I later found out the purpose of the “buddy groups” was to separate into our groups and talk about everyone’s “coming out” stories.  My group consisted of three girls and three guys. We arranged our chairs into a tightly formed circle.  The first person in my group to tell his “coming out” story was a Black American gay male and one of the GLBTSU leaders. He excitedly began his story of “coming out” to his parents and friends with a humorous smile on his face. He stated that they already knew he was gay and joked about it.  The other male was Caucasian and mild spoken. He began his story about how he was not as willing to tell his parents he was gay and confessed he was drunk before telling them, they also already knew of his sexual orientation before telling them. He admitted that their way of “dealing” with the fact they they had a gay son was by ignoring it and not talking about it to often.  The third male was bisexual and confessed he was reluctant to tell his parents about his sexual orientation, and has yet to “come out the closet” to them. Other members of the group asked him if he thought it was selfish to want both girls and guys. He replied no because he couldn’t help being attracted to both girls and guys. Everyone laughed it off and continued to the next person.  Both girls were Black American and were dressed similar in baggy clothes and sweatshirts. They told their stories of finding out they were attracted to other women and what it was like coming out to their parents. One of the girls actually lives with her partner and her parents were reluctant to accept her sexual orientation and chose to ignore it. The other girl admitted that she had not told her parents about her sexual orientation as she felt that it was not any of their business.  The third girl was Caucasian and dressed in a skirt and blouse. She is a straight ally and told a story of what it was like when her parents found out she was sexually active with her boyfriend.  It was my turn to talk and I told them that I agreed with their lifestyle and that people should be free to choose to love whoever they want to love.  We continued to joke and laugh and before we knew it two hours had past and the meeting came to a close.  .  .  .  .Once again the formation of the chairs in a circle made me immediately feel close and bonded with these people who I barely knew.  .  I thought he was so alluring, funny and drew my attention right away. His joking demeanor made me feel immediately comfortable  .  .  I appreciated and respected his willingness to share such personal stories with a stranger such as myself.  .  .  .  .  It seemed as though the idea of being a bisexual man was somewhat taboo or negative within the group. I am not sure if it is negativity that I feel, but there is a certain undertone within the group once he said he was bisexual and they started questioning him.  .  .  I later found out that one of the girls is a psychology major and is in one of my psych classes. We say hi to each other every day and she can perhaps become one of my informants.  .  .  .  Her story made me feel very comfortable because I realized I was not the only straight ally in the group.  .  .  I wanted to make sure that I verbally let everyone in the group know that I respected them and their stories as well and their lifestyles.  When the meeting was over I couldn’t wait to attend another
Field Notes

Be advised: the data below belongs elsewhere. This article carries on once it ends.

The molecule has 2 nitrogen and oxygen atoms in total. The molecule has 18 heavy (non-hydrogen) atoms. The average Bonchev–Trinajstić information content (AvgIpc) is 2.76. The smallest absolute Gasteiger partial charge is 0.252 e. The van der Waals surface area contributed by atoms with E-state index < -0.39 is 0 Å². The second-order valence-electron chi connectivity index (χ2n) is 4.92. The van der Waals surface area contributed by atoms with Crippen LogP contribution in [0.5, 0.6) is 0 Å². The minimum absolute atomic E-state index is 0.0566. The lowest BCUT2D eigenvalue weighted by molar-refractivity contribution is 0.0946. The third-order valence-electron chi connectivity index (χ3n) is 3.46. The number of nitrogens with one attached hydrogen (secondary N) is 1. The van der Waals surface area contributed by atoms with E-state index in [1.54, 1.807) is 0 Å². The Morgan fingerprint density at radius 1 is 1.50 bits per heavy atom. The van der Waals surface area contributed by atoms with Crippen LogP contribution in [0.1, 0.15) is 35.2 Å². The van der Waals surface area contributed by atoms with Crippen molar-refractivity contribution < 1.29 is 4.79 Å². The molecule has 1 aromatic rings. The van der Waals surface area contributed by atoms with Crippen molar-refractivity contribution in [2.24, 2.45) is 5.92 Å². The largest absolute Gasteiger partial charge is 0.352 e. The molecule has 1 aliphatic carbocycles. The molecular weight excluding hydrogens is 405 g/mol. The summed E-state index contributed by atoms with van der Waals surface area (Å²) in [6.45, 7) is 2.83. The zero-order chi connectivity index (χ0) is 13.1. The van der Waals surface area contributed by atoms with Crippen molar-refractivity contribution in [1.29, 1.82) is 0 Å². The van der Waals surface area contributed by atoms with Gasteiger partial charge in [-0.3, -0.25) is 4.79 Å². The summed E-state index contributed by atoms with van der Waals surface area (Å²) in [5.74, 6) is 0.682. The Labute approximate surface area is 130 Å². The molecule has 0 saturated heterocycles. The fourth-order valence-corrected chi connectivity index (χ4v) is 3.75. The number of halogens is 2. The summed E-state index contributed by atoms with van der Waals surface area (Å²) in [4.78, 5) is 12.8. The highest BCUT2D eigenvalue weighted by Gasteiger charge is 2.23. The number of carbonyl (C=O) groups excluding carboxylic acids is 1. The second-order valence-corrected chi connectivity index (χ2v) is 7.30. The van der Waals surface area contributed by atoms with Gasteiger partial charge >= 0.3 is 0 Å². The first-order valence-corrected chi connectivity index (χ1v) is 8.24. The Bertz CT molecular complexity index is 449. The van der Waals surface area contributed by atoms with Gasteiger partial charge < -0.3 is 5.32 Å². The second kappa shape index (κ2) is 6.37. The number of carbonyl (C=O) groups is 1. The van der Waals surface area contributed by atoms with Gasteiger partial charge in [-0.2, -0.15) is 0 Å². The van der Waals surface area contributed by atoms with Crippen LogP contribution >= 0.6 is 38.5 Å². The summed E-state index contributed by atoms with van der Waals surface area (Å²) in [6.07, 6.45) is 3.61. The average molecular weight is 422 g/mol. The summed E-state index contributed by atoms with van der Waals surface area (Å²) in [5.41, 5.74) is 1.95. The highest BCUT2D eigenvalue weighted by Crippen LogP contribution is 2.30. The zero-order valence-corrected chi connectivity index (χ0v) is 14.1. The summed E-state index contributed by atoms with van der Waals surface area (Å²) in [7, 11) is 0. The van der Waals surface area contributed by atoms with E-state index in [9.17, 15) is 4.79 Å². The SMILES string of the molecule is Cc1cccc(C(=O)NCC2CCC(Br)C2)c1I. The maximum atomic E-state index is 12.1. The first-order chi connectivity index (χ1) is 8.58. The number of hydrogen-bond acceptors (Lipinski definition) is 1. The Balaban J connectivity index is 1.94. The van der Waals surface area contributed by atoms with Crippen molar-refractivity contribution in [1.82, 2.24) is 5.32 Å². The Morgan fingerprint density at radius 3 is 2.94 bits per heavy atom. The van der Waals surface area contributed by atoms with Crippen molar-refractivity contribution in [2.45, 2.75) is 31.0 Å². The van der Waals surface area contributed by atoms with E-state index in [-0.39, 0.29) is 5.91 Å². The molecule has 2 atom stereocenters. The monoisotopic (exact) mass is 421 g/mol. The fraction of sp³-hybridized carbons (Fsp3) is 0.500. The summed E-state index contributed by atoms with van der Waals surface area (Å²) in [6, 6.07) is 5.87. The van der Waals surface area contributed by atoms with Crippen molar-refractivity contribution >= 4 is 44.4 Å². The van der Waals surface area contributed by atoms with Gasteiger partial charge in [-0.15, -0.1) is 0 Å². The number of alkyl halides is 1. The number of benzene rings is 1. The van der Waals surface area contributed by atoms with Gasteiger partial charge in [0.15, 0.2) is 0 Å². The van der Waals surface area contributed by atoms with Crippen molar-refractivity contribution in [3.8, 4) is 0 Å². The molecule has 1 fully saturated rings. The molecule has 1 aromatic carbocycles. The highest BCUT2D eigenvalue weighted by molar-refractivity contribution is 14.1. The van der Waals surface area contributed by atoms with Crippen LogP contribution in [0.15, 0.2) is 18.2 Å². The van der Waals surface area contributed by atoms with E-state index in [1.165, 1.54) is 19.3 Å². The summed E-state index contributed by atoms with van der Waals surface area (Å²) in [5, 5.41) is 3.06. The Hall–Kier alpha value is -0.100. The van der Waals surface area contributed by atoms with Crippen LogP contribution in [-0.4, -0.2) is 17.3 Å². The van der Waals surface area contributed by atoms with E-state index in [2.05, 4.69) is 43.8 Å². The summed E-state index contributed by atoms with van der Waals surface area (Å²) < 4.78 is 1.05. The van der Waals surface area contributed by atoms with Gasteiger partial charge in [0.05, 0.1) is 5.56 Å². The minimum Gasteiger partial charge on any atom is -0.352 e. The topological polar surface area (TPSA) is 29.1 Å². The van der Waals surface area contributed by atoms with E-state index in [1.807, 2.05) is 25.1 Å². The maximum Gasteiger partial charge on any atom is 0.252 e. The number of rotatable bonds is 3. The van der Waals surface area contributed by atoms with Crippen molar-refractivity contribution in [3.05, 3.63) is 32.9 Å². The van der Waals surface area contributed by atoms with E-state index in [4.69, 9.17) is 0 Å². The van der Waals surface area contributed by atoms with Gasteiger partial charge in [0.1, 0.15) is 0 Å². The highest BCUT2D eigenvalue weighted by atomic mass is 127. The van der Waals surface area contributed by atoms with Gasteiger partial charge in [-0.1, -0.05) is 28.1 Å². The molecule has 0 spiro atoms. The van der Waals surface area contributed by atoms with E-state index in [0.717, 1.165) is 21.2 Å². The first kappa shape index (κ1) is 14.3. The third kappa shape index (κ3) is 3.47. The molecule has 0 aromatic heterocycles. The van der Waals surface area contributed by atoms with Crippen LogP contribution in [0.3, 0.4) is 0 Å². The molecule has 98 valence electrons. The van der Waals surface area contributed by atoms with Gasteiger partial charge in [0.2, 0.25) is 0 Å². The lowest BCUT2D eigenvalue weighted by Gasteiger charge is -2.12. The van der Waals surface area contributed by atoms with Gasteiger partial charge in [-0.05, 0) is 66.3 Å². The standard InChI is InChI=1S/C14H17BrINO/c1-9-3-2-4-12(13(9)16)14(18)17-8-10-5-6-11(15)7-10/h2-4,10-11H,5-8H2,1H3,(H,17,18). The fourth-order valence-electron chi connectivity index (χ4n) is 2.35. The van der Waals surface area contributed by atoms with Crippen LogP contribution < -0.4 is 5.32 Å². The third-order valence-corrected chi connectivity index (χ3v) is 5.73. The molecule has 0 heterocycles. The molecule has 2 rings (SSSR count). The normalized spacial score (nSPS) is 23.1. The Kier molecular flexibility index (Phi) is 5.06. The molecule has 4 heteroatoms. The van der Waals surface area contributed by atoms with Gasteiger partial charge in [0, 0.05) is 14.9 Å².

have always been intrigued and felt comfortable around eccentric and unique individuals. I often consider myself a rebel and tend to go against the grain and do what other people least expect from me. These characteristics are commonly found amongst the GLBT community. In my past experiences with GLBT friends and family, they often pride themselves in being unique and  not particularly concerned in particular about what one person thinks or feels about them. In a “melting pot” society such as America, most are concerned in conformity, fitting in and blending. Individuality is something I have come to not only appreciate, but value above all else. However, upon entering the GLBTSU meeting I was confronted with another unique reality that occurred to me for the first time regarding this subgroup, unity.   What surprised me? When I first stepped into the meeting everyone was laughing, talking, smiling and carrying on. I would have ordinarily felt like an outsider or a stranger because I was new to this setting and didn’t know anyone. However, I was greeted by at least one guy and two girls with smiles and open arms. It was as if there was an unspoken respect, love and loyalty for everyone in the room. There was an underlying certainty that we were all there for one cause which was to promote unity, love and companionship which is a trait of this subgroup that I knew existed but was surprised as to how overwhelming its presence was in the meeting.    What intrigued me? I was intrigued by the bravery that these few individuals displayed as they sat around the circle and explored aspects of their lives and emotions with a complete stranger such as myself. I could just imaging the emotional turmoil they have had to endure to get to this point in their lives. The ammount of courage and self disclosure was encouraging to a straight ally such as myself, and at the same time I could respect their plights as GLBT.  What disturbed me? Upon formulating  our “coming out” groups, I sat and listened to everyone tell their stories of how they revealed their sexual orientation to their loved ones. I began to think about why is necessary to have to “come out”. As a strait woman, is it in turn necessary for me to “come out” and tell my parents and everyone that I love that I am sexually attracted to men, or even further black men with nice hair and brown eyes? It is somewhat disturbing to me why our society places so much emphasis on who a person choses to love, as love should be an intimate event shared between you and your partner, and no one else. If you love someone and you are proud to say that you love them, why then must you be classified or termed as gay or strait?Why can’t people feel free to love whoever they want to love without being catigorized, labeled and stigmatized?